day she was kidnapped.
How long did it take you to write LEAP INTO THE KNIGHT?
A month, maybe. Much of it
was part of a reoccurring dream, so the material was all there in my head.
Who or what inspired you to be a writer?
I’d have to say my dad, who
was a statistician and wonderful storyteller. Very left brain/right brain
balanced, I guess. When we were little he used to tell us stories about the
Bedtime Band, led by brothers Horatio Marcedes, Marcedes Marcedes, and there
was a third brother, whose name I can’t recall. We would each get to choose
which instrument we wanted to play in the band and there was even a Bedtime
Song, which had no words but went like this, bum-da- dee-deedle, deedle, deedle,
bum-da-dee-deedle, deedle, deedle, bum-bum-bum- bum-bummer, bum-dee-la-lee, bum-dee-la-loo, bum-bum-bum-bum… It went on for
quite a while. My dad was also very supportive of whatever I did and that
helped me to have the confidence to seek publication.
What books have most influenced your life?
THE PURPOSE DRIVEN LIFE, by
Rick Warren. Warren talks about how using your God-given talents is what brings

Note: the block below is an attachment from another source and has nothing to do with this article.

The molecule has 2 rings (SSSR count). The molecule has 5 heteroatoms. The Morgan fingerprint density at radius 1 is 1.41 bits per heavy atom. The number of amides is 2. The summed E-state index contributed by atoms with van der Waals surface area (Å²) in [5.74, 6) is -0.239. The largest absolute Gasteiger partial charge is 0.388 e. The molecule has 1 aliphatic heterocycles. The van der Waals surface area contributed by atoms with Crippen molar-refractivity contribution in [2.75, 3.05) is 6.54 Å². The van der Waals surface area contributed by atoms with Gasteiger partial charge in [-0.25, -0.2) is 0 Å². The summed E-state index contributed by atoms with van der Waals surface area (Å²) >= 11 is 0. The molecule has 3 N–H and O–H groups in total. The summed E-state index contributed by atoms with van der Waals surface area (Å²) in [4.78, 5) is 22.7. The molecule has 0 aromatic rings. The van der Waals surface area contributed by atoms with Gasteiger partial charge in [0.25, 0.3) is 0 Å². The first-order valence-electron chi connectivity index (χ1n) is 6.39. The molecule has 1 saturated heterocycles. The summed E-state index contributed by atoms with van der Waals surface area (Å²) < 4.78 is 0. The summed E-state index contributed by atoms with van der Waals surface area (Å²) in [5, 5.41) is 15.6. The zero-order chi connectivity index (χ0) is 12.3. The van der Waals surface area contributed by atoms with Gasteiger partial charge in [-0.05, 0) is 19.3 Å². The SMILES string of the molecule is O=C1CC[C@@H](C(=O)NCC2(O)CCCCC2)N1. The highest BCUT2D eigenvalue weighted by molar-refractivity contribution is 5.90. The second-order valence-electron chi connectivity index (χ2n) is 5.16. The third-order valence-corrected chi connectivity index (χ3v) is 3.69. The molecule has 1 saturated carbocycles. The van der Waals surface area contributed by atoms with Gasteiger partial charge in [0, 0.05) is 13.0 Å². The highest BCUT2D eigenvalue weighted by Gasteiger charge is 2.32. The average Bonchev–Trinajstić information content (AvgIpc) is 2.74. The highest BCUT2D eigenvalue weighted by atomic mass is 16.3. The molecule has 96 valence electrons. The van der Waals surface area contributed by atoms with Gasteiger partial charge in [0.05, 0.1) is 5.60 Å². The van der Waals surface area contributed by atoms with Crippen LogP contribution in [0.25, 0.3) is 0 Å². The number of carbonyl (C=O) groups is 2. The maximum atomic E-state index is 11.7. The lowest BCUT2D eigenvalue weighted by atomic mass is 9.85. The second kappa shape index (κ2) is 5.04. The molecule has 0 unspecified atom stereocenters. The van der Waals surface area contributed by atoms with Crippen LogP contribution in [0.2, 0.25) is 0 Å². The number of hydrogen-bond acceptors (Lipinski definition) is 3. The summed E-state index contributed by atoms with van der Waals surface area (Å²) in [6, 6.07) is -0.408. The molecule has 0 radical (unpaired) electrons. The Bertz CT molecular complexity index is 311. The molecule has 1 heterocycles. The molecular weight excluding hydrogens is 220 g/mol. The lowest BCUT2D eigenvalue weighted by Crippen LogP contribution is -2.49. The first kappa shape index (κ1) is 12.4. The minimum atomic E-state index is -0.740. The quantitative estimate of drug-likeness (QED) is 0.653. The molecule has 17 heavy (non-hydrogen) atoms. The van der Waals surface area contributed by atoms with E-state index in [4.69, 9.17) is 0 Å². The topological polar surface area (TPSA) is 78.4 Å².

you happiness and that is what started my pursuit of writing. I tried to
inventory my strengths. I was in charge of our family Christmas letter, and had
been asked to write several eulogies for family members. People would often
say, “I enjoyed your letter. You should write a book.” So writing ended up
heading my list.
Who is your favorite author and what is it that really
strikes you about their work?
R.T. Wolfe is not only a
friend, but one of my favorite authors. I think it is her style more than
anything else that I am drawn to, which is a lot different from my own. She
writes very abbreviated, direct sentences which are well suited for the romantic
suspense stories she writes.
What is your typical day
Ha! Not very interesting, I’m
afraid. I’m up at five, working out with my husband (we do P90X, Combat, and
T-25). We get ready for work and leave the house shortly after seven. My
husband is legally blind so I drive him to work, but I don’t start until
eight-thirty. I will typically go to the grocery store after dropping him off.
I am fortunate in being able to take what I buy into work and store it in the
refrigerator or freezer because my day job is working as a lunch lady. I’m off
around one and usually come home and take a nap. It is a little divider between
my day job and my “real” job, writer. I will typically work on my writing all
evening--editing, marketing, taking courses, reading other writers’ work, etc.
If I’m lucky I might find some time to slip some karaoke in or some TV time
with my kids.
What book are you reading now?
I just finished A FOOL AND
HER HONEY by Katy Lewis, which was excellent. If you like deadpan humor and
colorful characters (meet Velveeta Marconi!) then you will love this book! Plus
it has an intricate suspense plot and recipes after each chapter. I also
started CHRISTMAS IN WHISTLER by Kim Hornsby and look forward to getting back